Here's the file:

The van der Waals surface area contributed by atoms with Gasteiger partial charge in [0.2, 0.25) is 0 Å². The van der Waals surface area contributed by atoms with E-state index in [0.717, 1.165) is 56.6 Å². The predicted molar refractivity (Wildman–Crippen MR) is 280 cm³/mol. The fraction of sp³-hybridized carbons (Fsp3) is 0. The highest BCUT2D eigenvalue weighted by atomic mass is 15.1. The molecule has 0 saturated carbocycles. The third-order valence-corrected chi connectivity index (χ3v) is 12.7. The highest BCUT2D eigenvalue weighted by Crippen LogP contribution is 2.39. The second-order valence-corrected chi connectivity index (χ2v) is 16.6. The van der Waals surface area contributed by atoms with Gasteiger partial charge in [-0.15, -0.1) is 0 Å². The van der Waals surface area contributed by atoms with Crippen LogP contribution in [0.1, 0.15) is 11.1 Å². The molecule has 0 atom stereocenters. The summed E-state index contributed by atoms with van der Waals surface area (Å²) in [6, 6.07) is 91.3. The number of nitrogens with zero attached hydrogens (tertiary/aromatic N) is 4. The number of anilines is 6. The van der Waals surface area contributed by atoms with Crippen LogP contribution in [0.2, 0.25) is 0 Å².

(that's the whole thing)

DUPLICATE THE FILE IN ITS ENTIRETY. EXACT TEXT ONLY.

The van der Waals surface area contributed by atoms with Gasteiger partial charge in [0.2, 0.25) is 0 Å². The van der Waals surface area contributed by atoms with E-state index in [0.717, 1.165) is 56.6 Å². The predicted molar refractivity (Wildman–Crippen MR) is 280 cm³/mol. The fraction of sp³-hybridized carbons (Fsp3) is 0. The highest BCUT2D eigenvalue weighted by atomic mass is 15.1. The molecule has 0 saturated carbocycles. The third-order valence-corrected chi connectivity index (χ3v) is 12.7. The highest BCUT2D eigenvalue weighted by Crippen LogP contribution is 2.39. The second-order valence-corrected chi connectivity index (χ2v) is 16.6. The van der Waals surface area contributed by atoms with Gasteiger partial charge in [-0.15, -0.1) is 0 Å². The van der Waals surface area contributed by atoms with Crippen LogP contribution in [0.1, 0.15) is 11.1 Å². The molecule has 0 atom stereocenters. The summed E-state index contributed by atoms with van der Waals surface area (Å²) in [6, 6.07) is 91.3. The number of nitrogens with zero attached hydrogens (tertiary/aromatic N) is 4. The number of anilines is 6. The van der Waals surface area contributed by atoms with Crippen LogP contribution in [0.2, 0.25) is 0 Å².